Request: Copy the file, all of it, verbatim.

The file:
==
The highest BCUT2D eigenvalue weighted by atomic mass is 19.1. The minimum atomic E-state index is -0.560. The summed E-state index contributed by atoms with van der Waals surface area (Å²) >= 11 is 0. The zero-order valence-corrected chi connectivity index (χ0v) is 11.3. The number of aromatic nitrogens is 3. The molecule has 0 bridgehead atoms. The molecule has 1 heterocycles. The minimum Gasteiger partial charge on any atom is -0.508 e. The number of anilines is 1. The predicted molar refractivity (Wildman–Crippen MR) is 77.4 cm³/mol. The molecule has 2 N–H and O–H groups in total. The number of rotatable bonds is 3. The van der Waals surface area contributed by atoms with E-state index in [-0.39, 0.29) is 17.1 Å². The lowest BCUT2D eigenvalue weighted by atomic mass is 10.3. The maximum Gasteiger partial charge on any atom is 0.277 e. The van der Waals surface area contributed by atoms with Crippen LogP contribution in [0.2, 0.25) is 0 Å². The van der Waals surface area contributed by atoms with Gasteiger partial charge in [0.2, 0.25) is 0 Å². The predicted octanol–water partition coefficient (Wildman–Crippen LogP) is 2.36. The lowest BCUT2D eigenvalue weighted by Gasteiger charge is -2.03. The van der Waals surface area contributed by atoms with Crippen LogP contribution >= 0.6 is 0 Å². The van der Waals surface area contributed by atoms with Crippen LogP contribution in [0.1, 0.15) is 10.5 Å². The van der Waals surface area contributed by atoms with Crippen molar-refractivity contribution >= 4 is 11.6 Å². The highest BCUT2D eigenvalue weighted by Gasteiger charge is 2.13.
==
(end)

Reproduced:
The highest BCUT2D eigenvalue weighted by atomic mass is 19.1. The minimum atomic E-state index is -0.560. The summed E-state index contributed by atoms with van der Waals surface area (Å²) >= 11 is 0. The zero-order valence-corrected chi connectivity index (χ0v) is 11.3. The number of aromatic nitrogens is 3. The molecule has 0 bridgehead atoms. The molecule has 1 heterocycles. The minimum Gasteiger partial charge on any atom is -0.508 e. The number of anilines is 1. The predicted molar refractivity (Wildman–Crippen MR) is 77.4 cm³/mol. The molecule has 2 N–H and O–H groups in total. The number of rotatable bonds is 3. The van der Waals surface area contributed by atoms with E-state index in [-0.39, 0.29) is 17.1 Å². The lowest BCUT2D eigenvalue weighted by atomic mass is 10.3. The maximum Gasteiger partial charge on any atom is 0.277 e. The van der Waals surface area contributed by atoms with Crippen LogP contribution in [0.2, 0.25) is 0 Å². The van der Waals surface area contributed by atoms with Gasteiger partial charge in [0.2, 0.25) is 0 Å². The predicted octanol–water partition coefficient (Wildman–Crippen LogP) is 2.36. The lowest BCUT2D eigenvalue weighted by Gasteiger charge is -2.03. The van der Waals surface area contributed by atoms with Crippen LogP contribution >= 0.6 is 0 Å². The van der Waals surface area contributed by atoms with Crippen LogP contribution in [0.1, 0.15) is 10.5 Å². The van der Waals surface area contributed by atoms with Crippen molar-refractivity contribution >= 4 is 11.6 Å². The highest BCUT2D eigenvalue weighted by Gasteiger charge is 2.13.